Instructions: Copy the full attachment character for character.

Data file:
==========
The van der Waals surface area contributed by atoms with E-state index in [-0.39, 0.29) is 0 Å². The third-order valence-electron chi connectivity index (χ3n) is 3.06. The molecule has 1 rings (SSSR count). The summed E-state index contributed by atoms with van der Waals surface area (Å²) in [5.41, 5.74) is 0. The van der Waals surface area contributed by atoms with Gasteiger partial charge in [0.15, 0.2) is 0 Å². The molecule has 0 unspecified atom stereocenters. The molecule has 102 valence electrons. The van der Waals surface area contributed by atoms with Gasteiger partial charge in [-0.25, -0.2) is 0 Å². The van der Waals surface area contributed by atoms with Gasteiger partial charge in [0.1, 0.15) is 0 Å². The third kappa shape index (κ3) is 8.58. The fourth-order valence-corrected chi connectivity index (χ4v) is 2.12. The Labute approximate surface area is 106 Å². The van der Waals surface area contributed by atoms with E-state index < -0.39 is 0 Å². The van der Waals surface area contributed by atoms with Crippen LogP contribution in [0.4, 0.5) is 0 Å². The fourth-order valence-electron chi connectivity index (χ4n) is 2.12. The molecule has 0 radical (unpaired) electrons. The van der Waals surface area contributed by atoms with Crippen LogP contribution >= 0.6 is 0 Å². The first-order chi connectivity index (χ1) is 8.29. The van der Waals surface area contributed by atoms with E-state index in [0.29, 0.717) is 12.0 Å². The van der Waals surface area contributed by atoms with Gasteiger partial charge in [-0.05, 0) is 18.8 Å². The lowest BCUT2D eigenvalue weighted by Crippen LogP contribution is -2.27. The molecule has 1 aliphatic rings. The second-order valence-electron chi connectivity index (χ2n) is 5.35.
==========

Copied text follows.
The van der Waals surface area contributed by atoms with E-state index in [-0.39, 0.29) is 0 Å². The third-order valence-electron chi connectivity index (χ3n) is 3.06. The molecule has 1 rings (SSSR count). The summed E-state index contributed by atoms with van der Waals surface area (Å²) in [5.41, 5.74) is 0. The van der Waals surface area contributed by atoms with Gasteiger partial charge in [0.15, 0.2) is 0 Å². The molecule has 0 unspecified atom stereocenters. The molecule has 102 valence electrons. The van der Waals surface area contributed by atoms with Gasteiger partial charge in [-0.25, -0.2) is 0 Å². The van der Waals surface area contributed by atoms with Gasteiger partial charge in [0.1, 0.15) is 0 Å². The third kappa shape index (κ3) is 8.58. The fourth-order valence-corrected chi connectivity index (χ4v) is 2.12. The Labute approximate surface area is 106 Å². The van der Waals surface area contributed by atoms with E-state index < -0.39 is 0 Å². The van der Waals surface area contributed by atoms with Crippen LogP contribution in [0.4, 0.5) is 0 Å². The fourth-order valence-electron chi connectivity index (χ4n) is 2.12. The molecule has 0 radical (unpaired) electrons. The van der Waals surface area contributed by atoms with Crippen LogP contribution >= 0.6 is 0 Å². The first-order chi connectivity index (χ1) is 8.29. The van der Waals surface area contributed by atoms with E-state index in [0.29, 0.717) is 12.0 Å². The van der Waals surface area contributed by atoms with Gasteiger partial charge in [-0.05, 0) is 18.8 Å². The lowest BCUT2D eigenvalue weighted by Crippen LogP contribution is -2.27. The molecule has 1 aliphatic rings. The second-order valence-electron chi connectivity index (χ2n) is 5.35.